How Does Your Employer's Retirement Plan Compare?
Each year, the Plan Sponsor Council of America (PSCA) surveys employers to gauge trends in retirement plan features and participation. Results are used by employers and plan participants to benchmark their plans against overall averages. How does your plan compare to the most recent survey results, released at the end of 2018?1
Participation and savings rates
Plan participation (that is, the percentage of participants contributing to the plan) was on the rise, increasing from 77% in 2010 to 85% in 2017. Employees in the financial, insurance and real estate, manufacturing, and technology and telecommunications sectors were most likely to contribute (more than 85% of eligible employees), while those in the transportation, utility, and energy sectors (75.6%) and wholesale distribution and retail trade sectors (59.7%) were least likely.
The average amount participants contributed to their plans rose from 6.2% of salary in 2010 to 7.1% in 2017. Participants in the health-care sector contributed the most (8.7%), while those in durable goods manufacturing contributed the least (6.3%).
Roth option on the rise
Roth contributions are growing in popularity among 401(k) plans. Unlike traditional pre-tax contributions that are deducted from a paycheck before income taxes are assessed, Roth contributions are made in after-tax dollars. The primary benefit is that "qualified" withdrawals from a Roth account are tax-free. A withdrawal is qualified if the account has been held for at least five years and it has been made after the participant reaches age 59½, dies, or becomes disabled.
The percentage of plans allowing participants to make Roth contributions rose from 45.5% in 2010 to nearly 70% in 2017. Almost 20% of eligible employees made Roth contributions.
Nearly all employers surveyed contributed to their employees' plans through matching contributions, non-matching contributions, or a combination of both. And it appears that employers have become more generous over time, as the average company contribution rose from 3.5% in 2010 to 5.1% in 2017. Moreover, many employers impose a vesting schedule on their contributions through which plan participants earn the right to keep the company contributions over time. In 2017, less than 40% of companies allowed their employees to become immediately vested in the company contributions.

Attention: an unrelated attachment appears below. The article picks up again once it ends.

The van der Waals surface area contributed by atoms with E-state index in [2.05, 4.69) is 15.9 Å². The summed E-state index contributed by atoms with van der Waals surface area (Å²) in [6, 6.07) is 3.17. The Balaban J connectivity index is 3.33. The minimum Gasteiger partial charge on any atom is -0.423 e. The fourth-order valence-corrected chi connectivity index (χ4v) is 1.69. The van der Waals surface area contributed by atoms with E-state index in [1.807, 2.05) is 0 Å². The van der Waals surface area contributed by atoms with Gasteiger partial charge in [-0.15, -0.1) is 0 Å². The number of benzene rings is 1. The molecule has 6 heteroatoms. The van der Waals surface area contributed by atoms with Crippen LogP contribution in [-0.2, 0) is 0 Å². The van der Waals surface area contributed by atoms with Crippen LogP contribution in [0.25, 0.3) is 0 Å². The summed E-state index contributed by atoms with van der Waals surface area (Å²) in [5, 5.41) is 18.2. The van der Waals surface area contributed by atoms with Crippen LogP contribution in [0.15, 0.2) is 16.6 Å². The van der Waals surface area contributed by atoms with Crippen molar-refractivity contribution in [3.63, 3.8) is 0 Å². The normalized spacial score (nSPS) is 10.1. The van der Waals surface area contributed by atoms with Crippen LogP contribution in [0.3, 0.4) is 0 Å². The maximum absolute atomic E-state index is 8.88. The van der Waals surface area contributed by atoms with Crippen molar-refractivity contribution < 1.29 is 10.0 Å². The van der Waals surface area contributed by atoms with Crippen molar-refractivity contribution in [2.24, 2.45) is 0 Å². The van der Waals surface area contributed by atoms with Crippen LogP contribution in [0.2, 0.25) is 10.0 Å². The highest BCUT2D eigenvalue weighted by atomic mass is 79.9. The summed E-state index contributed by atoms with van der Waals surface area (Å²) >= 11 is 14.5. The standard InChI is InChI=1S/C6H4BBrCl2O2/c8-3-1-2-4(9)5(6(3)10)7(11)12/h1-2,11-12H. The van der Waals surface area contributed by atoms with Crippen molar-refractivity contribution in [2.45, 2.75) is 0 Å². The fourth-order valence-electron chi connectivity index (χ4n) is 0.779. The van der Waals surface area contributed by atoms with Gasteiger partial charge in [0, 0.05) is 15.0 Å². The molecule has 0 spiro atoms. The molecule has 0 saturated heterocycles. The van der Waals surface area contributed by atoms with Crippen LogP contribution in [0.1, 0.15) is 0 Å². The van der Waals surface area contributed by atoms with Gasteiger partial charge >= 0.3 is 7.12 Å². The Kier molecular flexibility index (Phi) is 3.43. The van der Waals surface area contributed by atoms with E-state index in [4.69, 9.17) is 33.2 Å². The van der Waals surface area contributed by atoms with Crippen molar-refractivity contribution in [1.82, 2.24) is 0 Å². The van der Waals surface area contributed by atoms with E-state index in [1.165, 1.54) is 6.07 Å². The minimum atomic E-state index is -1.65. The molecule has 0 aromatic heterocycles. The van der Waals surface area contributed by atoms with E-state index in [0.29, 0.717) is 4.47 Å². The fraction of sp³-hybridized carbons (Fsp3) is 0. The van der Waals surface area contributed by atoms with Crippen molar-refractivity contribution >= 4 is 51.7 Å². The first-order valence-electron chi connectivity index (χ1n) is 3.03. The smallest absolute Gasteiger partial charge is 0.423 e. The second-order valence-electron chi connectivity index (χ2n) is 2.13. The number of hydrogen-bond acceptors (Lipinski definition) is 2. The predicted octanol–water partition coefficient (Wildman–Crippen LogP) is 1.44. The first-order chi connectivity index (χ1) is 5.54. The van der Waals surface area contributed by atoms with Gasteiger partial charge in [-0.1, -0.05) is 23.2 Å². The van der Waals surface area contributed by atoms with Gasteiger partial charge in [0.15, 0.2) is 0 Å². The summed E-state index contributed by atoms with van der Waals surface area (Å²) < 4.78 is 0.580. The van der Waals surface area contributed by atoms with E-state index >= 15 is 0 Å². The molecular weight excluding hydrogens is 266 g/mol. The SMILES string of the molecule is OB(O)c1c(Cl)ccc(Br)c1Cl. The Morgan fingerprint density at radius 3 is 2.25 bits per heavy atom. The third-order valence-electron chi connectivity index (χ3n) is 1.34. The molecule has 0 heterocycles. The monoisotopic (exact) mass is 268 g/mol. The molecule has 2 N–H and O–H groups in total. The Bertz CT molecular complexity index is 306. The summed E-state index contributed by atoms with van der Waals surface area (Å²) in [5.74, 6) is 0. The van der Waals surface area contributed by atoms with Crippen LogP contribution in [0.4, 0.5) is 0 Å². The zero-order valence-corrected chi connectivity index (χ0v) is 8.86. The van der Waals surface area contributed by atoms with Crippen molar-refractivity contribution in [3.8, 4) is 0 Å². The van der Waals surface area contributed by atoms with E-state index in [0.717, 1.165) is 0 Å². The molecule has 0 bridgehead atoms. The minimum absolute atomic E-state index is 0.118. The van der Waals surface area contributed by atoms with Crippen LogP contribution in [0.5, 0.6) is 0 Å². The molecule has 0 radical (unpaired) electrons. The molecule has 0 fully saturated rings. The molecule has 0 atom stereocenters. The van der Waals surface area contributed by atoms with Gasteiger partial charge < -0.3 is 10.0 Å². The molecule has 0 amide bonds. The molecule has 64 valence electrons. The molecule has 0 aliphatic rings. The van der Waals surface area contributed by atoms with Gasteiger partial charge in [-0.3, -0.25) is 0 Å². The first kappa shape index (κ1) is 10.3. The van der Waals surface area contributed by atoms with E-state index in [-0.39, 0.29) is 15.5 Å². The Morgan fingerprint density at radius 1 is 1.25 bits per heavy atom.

When it comes to your retirement plan, how many options would you prefer on your investment menu? Too few funds could limit the opportunity for an appropriate level of diversification, while too many funds might cause an overwhelming decision-making process. So what's the "right" number?
According to an article in InvestmentNews, an appropriate number of investment options (typically mutual funds) is 15 to 20.2 And according to the PSCA, employers seem to be following this guideline, as the average number of funds offered among survey respondents was 20.
The most common types of funds offered were indexed domestic equity funds (84.6% of plans), followed by actively managed domestic equity funds (83.6%), actively managed domestic bond funds (78.9%), and actively managed international/global equity funds (77.9%). Target-date funds — those that offer a diversified mix of different types of investments based on a participant's target retirement date — were offered in 70.6% of plans.
Overall, the two most popular types of funds, based on percentage of assets invested, were target-date funds and actively managed domestic equity funds.3